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French Ports Closed To Jersey Fishermen

Jersey fishermen are being stopped from landing catches in three French ports, whilst the Guernsey fleet is being advised not to.

The unloading of fishery products by Jersey vessels at the ports of Barneville-Carteret, Dielette, and Granville is not being allowed until further notice.

External Relations Minister Senator Ian Gorst says Jersey's government 'regret this action and don't believe it is compliant with the terms of the Trade and Cooperation Agreement'.

"For that reason, we will refer the notice of this decision immediately to the European Commission.”

Meanwhile, Guernsey fishermen are being advised by French merchants to wait until the situation has calmed down.  It's understood many are fearful because of this week's tensions.

Deputy Jonathan Le Tocq, Guernsey's political lead on International Affairs says he hopes a swift resolution can be reached.

The action has left many Channel Island fishermen looking for alternative local buyers for their catches.

This development follows the protest by French fishermen in St Helier Harbour yesterday (6 May) over the licence conditions for fishing in Jersey waters.

56 vessels arrived in Jersey's port in the early hours of the morning holding up signs, waving flags, letting off flares, and demanding talks with Jersey officials.

Picture Credit: Macio Agostino

Assistant Environment Minister Deputy Gregory Guida and Greg Morel from Natural Environment Marine Resources went on the Norman Le Brocq Fisheries boat to speak to them on another boat to listen to their concerns.

Deputy Guida told Channel 103 that it was 'a fantastic opportunity to hear their problems' and 'there was no animosity'.

He estimated that most of the issues raised by the fishermen were because of 'extremely deficient' data by which the licences are issued.

That data travels from French fishermen to Paris, onto Brussels, to London, and then to Jersey.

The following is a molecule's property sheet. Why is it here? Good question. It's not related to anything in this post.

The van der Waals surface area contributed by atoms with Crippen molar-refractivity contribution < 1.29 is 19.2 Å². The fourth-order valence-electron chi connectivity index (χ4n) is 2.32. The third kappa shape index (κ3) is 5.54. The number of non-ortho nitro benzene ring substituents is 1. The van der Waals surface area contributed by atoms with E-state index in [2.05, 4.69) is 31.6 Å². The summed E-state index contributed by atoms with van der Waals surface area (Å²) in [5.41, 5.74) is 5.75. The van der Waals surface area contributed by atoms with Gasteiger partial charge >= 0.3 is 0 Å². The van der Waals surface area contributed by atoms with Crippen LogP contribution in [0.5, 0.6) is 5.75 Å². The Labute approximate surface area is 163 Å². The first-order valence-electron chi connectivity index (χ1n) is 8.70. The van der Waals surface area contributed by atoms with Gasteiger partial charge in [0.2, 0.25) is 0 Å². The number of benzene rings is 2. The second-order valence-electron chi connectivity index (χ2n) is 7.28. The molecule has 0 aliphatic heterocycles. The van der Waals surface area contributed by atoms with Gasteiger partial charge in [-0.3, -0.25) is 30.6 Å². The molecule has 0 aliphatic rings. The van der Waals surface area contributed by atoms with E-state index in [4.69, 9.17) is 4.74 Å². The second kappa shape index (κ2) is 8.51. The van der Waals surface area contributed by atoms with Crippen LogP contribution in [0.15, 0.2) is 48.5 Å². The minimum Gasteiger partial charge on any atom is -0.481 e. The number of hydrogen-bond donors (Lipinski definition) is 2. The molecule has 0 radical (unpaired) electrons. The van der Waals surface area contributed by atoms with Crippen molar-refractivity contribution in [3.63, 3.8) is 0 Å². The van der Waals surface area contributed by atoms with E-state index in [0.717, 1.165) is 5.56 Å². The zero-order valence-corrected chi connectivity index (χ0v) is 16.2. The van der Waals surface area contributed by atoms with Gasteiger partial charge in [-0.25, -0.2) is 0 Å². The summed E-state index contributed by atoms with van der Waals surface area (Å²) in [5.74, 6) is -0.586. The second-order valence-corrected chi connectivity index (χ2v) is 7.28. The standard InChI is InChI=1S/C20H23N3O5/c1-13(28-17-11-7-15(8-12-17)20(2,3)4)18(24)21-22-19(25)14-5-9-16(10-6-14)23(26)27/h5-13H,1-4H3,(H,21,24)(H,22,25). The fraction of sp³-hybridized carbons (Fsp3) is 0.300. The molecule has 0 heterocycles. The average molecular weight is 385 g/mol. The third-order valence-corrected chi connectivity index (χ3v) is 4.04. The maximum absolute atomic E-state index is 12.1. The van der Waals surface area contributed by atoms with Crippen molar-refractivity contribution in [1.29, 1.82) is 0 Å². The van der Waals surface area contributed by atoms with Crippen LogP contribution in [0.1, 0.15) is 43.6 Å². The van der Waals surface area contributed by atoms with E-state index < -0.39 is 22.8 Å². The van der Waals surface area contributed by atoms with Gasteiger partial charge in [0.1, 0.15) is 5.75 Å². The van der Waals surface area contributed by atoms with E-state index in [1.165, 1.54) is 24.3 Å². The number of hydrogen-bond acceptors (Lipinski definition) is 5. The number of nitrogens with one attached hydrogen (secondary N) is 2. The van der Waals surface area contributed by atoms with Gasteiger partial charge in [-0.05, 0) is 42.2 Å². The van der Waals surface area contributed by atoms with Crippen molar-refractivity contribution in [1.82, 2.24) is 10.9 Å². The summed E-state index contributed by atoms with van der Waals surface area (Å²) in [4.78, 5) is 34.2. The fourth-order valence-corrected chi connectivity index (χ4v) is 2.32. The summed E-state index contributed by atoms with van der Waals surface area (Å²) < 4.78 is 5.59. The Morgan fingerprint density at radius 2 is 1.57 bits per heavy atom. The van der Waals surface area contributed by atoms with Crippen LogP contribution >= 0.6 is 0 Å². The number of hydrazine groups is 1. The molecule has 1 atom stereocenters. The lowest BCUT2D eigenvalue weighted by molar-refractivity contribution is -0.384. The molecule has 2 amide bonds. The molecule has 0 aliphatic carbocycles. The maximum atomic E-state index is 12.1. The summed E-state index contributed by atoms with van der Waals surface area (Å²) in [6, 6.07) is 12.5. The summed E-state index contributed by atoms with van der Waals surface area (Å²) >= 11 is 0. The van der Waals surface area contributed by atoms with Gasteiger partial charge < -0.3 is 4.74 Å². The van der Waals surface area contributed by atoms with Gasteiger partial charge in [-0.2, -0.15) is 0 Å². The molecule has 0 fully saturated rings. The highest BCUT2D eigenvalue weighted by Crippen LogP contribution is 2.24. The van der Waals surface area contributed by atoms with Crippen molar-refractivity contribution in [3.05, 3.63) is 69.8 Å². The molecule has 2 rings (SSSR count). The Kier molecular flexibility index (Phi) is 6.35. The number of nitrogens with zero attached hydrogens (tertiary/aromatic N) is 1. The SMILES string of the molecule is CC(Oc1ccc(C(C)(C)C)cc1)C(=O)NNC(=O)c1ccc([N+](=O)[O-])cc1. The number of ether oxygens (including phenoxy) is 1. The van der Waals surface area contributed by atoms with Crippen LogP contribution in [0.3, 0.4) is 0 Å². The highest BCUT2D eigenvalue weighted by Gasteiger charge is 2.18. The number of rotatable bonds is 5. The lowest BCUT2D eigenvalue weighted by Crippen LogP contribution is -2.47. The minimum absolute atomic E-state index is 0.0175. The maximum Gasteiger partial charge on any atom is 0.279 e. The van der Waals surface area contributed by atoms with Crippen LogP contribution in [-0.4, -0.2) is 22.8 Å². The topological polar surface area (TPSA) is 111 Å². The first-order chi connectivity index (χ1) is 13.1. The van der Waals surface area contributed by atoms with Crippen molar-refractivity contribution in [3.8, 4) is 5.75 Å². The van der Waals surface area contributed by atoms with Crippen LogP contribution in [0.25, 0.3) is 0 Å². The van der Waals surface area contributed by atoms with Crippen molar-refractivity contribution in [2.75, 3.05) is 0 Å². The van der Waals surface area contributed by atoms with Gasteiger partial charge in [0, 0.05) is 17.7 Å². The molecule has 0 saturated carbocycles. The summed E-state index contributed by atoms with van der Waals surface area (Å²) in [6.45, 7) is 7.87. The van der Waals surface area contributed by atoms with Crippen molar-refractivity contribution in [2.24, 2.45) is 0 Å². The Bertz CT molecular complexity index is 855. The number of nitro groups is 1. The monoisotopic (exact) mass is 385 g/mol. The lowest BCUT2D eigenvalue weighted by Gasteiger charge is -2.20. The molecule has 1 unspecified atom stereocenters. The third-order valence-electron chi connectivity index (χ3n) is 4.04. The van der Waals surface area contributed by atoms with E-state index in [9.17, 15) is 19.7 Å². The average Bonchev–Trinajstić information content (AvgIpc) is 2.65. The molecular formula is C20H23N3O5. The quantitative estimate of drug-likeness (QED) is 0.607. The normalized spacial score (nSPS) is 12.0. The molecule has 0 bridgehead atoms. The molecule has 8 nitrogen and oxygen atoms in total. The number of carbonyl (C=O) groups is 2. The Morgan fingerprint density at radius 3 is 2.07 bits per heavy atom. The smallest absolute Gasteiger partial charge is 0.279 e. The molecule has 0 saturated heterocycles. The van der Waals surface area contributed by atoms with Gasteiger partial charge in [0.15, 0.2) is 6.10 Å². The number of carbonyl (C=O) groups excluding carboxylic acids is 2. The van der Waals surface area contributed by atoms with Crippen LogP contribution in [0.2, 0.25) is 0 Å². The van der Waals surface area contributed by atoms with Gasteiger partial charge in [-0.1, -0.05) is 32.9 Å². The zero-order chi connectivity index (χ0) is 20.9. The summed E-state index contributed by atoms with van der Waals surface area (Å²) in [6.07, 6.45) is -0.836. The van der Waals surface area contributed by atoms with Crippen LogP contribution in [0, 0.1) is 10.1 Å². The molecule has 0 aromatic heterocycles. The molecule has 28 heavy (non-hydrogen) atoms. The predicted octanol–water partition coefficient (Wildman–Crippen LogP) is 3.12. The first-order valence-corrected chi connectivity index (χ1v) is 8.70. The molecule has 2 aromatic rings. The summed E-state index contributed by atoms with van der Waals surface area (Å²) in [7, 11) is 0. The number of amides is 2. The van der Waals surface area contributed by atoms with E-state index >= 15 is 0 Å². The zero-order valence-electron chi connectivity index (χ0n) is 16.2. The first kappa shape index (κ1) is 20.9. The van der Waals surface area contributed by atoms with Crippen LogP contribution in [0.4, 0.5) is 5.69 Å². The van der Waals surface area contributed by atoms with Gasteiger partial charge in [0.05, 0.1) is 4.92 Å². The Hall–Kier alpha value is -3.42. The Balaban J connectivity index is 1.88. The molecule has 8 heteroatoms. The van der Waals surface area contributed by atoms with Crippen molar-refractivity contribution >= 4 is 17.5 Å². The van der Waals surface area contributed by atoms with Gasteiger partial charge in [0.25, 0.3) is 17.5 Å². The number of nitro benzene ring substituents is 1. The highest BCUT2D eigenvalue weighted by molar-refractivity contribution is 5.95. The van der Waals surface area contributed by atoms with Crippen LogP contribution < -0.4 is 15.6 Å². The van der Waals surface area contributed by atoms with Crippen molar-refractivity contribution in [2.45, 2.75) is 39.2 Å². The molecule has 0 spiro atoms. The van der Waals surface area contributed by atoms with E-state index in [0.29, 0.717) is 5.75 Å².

"There were days missing, there were types of fishing missing. When we issued the licence on view of the data that we actually had we didn't try to trick anybody, we just tried to use the data that we had.

"People were surprised that some of their activity was not recorded on it and of course to have a face-to-face meeting allows you to clear things those things very quickly."

The fishermen departed Jersey a short time after that 90-minute meeting.

Deputy Guida also revealed to us 

that French authorities have asked their fishermen, upon their return, not to talk directly to government officials - and questioned why French officials 'would want to avoid that'.

"I can't understand why they wouldn't want their fishermen to talk about the people managing the fishing where they fish!

"Especially considering that anything official, any request, any data, has to come through the normal and official challenges anyway.

"I don't understand it."

Following that meeting, Chief Minister Senator John Le Fondre said the government wants to create a forum to allow officers to engage with all fishermen in the region 'openly and constructively'.

Earlier this afternoon, Le Manche Deputy Bertrand Sorre wrote to President Emmanuel Macron asking for a meeting with him, fishermen and representatives from Jersey.

Normandy and Brittany Presidents Hevre Morin and Loig Chesnais-Girard have written to the European Commission asking them to make sure the agreements on fishing in Jersey's waters are respected.

The European Commission has said that Jersey is not meeting the conditions of the post Brexit trade deal with this licencing system.

Senator Gorst says the government 'does not concur with that'.

Prime Minister Boris Johnson tweeted last night that 'the UK will always stand resolutely by the people of Jersey.'

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